Perhaps my unintentional avoidance of talking about “why the net is important right now” is rooted in a concern that talking in this way could potentially cheapen the work that I want to highlight. If I were to focus on merely the technological aspects of a work than I would be taking time away from talking about the actual content of a given maker’s practice. I think that artists rarely get a chance to converse outside of their normal peer group about concerns within their field of research. In order to flesh out some of those reservations, I’ve wanted to provide younger/emerging makers a platform for shared skepticism and intrigue. Through discussion of content, intent, influences, and purpose a dialog about the shape of contemporary digital image-making becomes more lucid for myself and hopefully for my peers.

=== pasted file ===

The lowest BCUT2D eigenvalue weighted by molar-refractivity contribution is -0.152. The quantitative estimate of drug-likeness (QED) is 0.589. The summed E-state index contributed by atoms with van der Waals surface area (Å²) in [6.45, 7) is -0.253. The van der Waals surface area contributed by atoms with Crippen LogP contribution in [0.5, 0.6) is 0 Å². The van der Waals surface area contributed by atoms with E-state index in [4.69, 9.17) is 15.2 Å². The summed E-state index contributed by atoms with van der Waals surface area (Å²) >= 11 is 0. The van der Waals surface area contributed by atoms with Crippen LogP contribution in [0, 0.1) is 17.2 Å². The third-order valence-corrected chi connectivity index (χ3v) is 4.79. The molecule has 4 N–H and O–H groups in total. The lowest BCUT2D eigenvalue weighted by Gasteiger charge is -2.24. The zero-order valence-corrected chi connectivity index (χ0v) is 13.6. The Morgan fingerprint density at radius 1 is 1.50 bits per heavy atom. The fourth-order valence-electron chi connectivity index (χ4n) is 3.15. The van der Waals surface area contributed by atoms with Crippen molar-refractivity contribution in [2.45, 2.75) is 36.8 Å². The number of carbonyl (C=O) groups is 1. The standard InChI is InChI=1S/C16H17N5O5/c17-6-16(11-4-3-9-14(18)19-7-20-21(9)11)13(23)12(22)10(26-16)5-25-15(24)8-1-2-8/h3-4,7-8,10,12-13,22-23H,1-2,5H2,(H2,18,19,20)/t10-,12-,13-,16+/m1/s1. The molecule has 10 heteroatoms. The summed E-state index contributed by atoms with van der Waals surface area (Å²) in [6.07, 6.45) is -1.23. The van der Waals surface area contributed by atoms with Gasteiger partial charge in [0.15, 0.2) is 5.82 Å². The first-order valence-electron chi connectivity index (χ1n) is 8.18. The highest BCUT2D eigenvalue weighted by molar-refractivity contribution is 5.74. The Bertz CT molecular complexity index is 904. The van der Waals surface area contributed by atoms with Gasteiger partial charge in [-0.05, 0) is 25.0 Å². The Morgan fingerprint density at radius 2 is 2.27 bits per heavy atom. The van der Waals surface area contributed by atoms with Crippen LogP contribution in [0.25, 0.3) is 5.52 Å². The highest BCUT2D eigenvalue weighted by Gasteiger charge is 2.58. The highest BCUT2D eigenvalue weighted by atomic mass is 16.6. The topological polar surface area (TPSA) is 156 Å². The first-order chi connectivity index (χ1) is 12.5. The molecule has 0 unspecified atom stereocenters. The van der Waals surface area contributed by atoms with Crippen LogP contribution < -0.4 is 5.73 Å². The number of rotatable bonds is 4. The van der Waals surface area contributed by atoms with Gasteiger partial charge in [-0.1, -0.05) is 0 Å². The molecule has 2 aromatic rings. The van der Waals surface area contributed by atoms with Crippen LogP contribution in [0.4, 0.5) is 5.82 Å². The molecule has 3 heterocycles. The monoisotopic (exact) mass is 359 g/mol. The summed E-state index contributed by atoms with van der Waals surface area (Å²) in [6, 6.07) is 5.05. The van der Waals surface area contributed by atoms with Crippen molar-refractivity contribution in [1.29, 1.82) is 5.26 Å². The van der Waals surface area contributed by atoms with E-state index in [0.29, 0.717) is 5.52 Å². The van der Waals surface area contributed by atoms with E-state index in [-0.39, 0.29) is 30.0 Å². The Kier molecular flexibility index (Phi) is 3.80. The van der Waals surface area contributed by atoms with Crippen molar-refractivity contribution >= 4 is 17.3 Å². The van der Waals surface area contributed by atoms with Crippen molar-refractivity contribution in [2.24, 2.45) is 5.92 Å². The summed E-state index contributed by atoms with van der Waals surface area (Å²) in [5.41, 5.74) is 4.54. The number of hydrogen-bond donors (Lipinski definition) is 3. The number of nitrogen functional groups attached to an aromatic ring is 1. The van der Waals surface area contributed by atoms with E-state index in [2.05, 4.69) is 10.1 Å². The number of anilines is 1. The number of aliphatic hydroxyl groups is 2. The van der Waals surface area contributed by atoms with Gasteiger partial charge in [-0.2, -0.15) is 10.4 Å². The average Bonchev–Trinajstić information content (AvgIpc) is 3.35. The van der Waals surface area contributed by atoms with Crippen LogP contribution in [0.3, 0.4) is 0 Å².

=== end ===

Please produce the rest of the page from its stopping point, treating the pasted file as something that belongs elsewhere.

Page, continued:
There have been particular moments where I felt that these conversation gained some traction against the slippery vernacular surrounding online social art practices. The conversation I’ve recently been occupied with revolves around what constitutes a community and how these groupings support and nurture each other. Looking back at a conversation I had with the Dump.fm crew, I can see a desire in my peers at wanting to spark conversation about the effectiveness of communities, and to challenge what it means to work within a constant collaborative recursive system. Interestingly enough, creating systems, networks, and locations for artists to rapidly turn over and surf through content has enabled the constant real-time conversation engine that Jon Rafman talks about in our conversation in Second Life. This development of platforms is also what motivates Jason Rohrer and Mez Breeze, who like Ryder Ripps and Scott Ostler authored environments for others to share, play, and experiment. That collective desire to effect, circumvent, and/or question traditional art context was also a driving force for the organizers of the Gli.tc/h conference held in Chicago last October.